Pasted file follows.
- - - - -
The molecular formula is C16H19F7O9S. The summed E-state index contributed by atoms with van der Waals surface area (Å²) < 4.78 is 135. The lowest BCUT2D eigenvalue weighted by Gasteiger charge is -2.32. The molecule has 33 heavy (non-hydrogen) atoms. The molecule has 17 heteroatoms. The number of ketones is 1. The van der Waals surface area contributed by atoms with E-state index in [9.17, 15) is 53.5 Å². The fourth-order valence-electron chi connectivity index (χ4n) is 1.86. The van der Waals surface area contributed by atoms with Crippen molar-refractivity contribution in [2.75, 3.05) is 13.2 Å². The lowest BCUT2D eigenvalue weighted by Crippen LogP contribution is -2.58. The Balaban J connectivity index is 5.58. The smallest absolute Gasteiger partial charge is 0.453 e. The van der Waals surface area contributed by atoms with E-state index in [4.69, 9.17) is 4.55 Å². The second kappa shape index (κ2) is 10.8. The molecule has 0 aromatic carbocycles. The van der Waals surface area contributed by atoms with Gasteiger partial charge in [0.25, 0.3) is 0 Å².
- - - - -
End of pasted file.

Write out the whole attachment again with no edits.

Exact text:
The molecular formula is C16H19F7O9S. The summed E-state index contributed by atoms with van der Waals surface area (Å²) < 4.78 is 135. The lowest BCUT2D eigenvalue weighted by Gasteiger charge is -2.32. The molecule has 33 heavy (non-hydrogen) atoms. The molecule has 17 heteroatoms. The number of ketones is 1. The van der Waals surface area contributed by atoms with E-state index in [9.17, 15) is 53.5 Å². The fourth-order valence-electron chi connectivity index (χ4n) is 1.86. The van der Waals surface area contributed by atoms with Crippen molar-refractivity contribution in [2.75, 3.05) is 13.2 Å². The lowest BCUT2D eigenvalue weighted by Crippen LogP contribution is -2.58. The Balaban J connectivity index is 5.58. The smallest absolute Gasteiger partial charge is 0.453 e. The van der Waals surface area contributed by atoms with E-state index in [4.69, 9.17) is 4.55 Å². The second kappa shape index (κ2) is 10.8. The molecule has 0 aromatic carbocycles. The van der Waals surface area contributed by atoms with Gasteiger partial charge in [0.25, 0.3) is 0 Å².